Garrett Nada and Katayoun Kishi
For Iranian leaders, voter turnout is critical to proving the legitimacy and public support for the Islamic Republic. Voting is considered a national duty because it represents a commitment to the 1979 revolution and its values. On February 26, Iranians will head to the polls to vote for Parliament and the Assembly of Experts. The elections have the potential to change the political balance of power.
Given the stakes, leaders from across Iran’s political spectrum have called on the public to vote. On February 8, Supreme Leader Ayatollah Ali Khamenei said Iranians have a “duty to cast their ballots,” and that elections are a “revitalization for the nation and a new pledge of allegiance to the goals of the Revolution.” He compared mass participation in the elections to “fresh blood” that will “guarantee the dignity and might of Iran and the establishment.” On February 3, Parliamentary Speaker Ali Larijani said a high turnout would boost Iran’s international standing.
Reformists and centrists who support President Hassan Rouhani have formed an alliance to rally voters to challenge hardliners and conservatives, who are divided into rival factions. On February 11, President Hasan Rouhani asked political factions to put aside their differences and emphasized the need for consensus. “Don’t turn your backs on the ballot boxes,” he said. Former President Akbar Hashemi Rafsanjani has also called for a high turnout. He said that Iranians who are moderate will “prove to the world that political extremism and efforts to downgrade other nations is the trait of a limited minority.”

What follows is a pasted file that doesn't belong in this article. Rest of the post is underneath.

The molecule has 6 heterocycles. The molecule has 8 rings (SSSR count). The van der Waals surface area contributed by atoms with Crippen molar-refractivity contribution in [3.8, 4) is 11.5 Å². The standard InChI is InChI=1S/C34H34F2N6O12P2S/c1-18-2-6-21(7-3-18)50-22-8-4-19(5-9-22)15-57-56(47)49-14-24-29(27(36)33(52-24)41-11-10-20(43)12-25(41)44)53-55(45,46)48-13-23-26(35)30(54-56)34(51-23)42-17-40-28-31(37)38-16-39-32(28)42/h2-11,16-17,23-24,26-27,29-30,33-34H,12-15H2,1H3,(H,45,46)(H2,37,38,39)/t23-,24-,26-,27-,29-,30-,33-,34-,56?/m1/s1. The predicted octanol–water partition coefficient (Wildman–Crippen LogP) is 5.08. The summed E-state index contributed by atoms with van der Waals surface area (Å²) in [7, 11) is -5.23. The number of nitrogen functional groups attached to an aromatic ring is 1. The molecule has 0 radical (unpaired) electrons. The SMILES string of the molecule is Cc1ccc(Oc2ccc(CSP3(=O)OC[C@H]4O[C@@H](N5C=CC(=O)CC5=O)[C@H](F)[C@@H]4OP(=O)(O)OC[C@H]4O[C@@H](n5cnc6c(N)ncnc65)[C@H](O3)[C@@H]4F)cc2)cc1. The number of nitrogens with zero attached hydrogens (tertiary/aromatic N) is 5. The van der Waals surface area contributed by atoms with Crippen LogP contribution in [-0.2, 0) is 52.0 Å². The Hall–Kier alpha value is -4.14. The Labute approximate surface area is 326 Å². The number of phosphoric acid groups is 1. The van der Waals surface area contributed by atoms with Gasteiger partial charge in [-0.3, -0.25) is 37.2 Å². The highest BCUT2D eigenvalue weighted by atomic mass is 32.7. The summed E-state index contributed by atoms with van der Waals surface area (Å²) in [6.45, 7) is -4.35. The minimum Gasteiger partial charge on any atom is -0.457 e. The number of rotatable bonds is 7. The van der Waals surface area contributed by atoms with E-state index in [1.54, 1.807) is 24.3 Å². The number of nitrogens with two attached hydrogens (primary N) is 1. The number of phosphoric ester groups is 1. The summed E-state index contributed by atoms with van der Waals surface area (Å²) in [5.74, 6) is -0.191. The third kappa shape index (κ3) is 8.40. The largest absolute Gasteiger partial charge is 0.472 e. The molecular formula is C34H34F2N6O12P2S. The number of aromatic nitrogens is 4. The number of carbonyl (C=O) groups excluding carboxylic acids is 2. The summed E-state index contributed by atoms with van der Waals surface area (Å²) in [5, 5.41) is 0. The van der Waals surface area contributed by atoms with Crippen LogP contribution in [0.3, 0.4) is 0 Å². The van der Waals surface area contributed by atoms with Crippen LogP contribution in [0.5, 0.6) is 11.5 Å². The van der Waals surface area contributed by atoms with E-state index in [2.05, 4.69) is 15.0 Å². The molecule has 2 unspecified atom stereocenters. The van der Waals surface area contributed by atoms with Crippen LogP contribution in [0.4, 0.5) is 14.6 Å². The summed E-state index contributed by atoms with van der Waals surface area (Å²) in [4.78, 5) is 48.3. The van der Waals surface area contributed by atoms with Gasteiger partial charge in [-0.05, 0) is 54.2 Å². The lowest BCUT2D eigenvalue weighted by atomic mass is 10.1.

On February 8, former reformist President Mohammad Khatami said that people should vote because “heated elections” are in their interests, even though “capable” and “deserving figures” had been disqualified. “Experience has shown that the more people participate in elections, and the more that people with diverse opinions participate with passion and excitement, the closer the results of the election will be to the will of the people, to the benefit of the country, and to the desire of the people,” Khatami said in the video embedded below, which was distributed widely online and over social media. He added that a high turnout “can ruin all the plans of external and internal enemies of the revolution.”
Voter turnout has been fairly consistent in the nine parliamentary elections held since Islamic Republic’s inception. Turnout has hovered between about 50 and 70 percent in each election. A recent poll by the Center for International and Security Studies at Maryland found 67 percent of respondents said they would be very likely to vote in the upcoming elections, and an additional 20 percent said they would be somewhat likely to vote. Only 12 percent said they would be not very likely or not likely at all to vote. Based on these responses, Iran could see record amounts of voter turnout on Feb. 26, 2016.
Elsewhere in the region, voter turnout is also seen as a reflection of a government’s legitimacy by the public. Iran’s turnout in its most recent parliamentary election was lower than that of Turkey for both registered and all eligible voters. Iran’s turnout among registered voters was close to that of Tunisia. But Iran had a higher overall turnout among eligible votes, 62 percent compared to 45 percent. The relationship was reversed with Iraq. Iran had a slightly higher turnout among registered voters while Iraq had a higher turnout among eligible voters.
Iran’s turnouts for both registered and eligible voters, however, were higher than turnouts for Jordan, Syria, Morocco, Algeria, Libya and Egypt in their most recent parliamentary elections.
*Data gathered by the International Institute for Democracy and Electoral Assistance from various sources.
Garrett Nada is the assistant editor of The Iran Primer, and Katayoun Kishi is a research assistant at the U.S. Institute of Peace.